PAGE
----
Common Mortgage Shopping Mistakes and How to Avoid Them

There is no doubt that a home is a major investment in terms of time and money. Of course, for the vast majority of people buying a home means finding a mortgage, and shopping for a mortgage is one of the most difficult financial decisions most people ever make. It can be difficult to know what to do, and mistakes are common. This article focuses on some of the most common mortgage shopping mistakes and what home buyers can do to avoid them.

One place many home buyers go wrong is choosing the wrong mortgage provider. Many first time mortgage shoppers make the mistake of choosing the mortgage provider who quotes the best rate, but failing to get that rate guarantee in writing. It is essential to get any promised interest rate in writing in order to protect yourself from getting burned if interest rates rise.

It is also a mistake to not shop around enough for a mortgage. After all, choosing a mortgage is a long term commitment, probably one that will last for several decades. It makes sense, therefore, to spend at least as much time shopping for a mortgage as you spend looking for a home. Too many people spend months shopping for a home, only to spend a much shorter period of time shopping for the prefect mortgage.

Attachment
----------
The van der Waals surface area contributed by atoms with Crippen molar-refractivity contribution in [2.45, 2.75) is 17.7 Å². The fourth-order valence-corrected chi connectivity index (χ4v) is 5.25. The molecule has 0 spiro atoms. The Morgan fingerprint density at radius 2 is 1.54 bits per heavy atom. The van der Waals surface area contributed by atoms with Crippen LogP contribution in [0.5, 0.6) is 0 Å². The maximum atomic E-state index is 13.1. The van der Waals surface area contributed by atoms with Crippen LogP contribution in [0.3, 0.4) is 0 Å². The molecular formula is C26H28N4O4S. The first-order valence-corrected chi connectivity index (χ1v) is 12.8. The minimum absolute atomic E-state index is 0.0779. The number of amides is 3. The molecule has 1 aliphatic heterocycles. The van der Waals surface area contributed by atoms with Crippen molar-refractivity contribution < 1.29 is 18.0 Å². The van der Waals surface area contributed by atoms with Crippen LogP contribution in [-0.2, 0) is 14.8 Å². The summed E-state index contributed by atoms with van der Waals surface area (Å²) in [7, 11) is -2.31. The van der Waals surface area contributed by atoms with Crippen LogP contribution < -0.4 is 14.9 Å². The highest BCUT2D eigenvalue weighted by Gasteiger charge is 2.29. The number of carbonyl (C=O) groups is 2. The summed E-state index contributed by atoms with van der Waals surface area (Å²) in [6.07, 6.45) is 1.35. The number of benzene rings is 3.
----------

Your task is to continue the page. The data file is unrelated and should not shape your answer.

It is important to shop for the home mortgage loan at local banks, national banks, credit unions, savings and loan associations and mortgage brokers. Failing to shop around for a mortgage is a significant mistake, and definitely one to avoid.

It is also a mistake to accept a verbal assurance from a mortgage lender that the interest rate has been locked in. Unfortunately, some mortgage lenders try to make an additional profit on the loan by not locking the rate in, hoping that interest rates will fall by the time the loan closes. If interest rates rise instead, however, the borrower could be left holding the bag on the higher rate. It is important, therefore, to get any interest rate quotes in writing in order to protect yourself.

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It is also important to avoid taking out any large loans, or making any significant financial commitments, before shopping for a mortgage loan. That is because prospective lenders will review your outstanding debt carefully, and having too much outstanding debt can make you look like more of a risk. That could result in you having to pay a higher than necessary interest rate, or even being turned down altogether for the mortgage you need.

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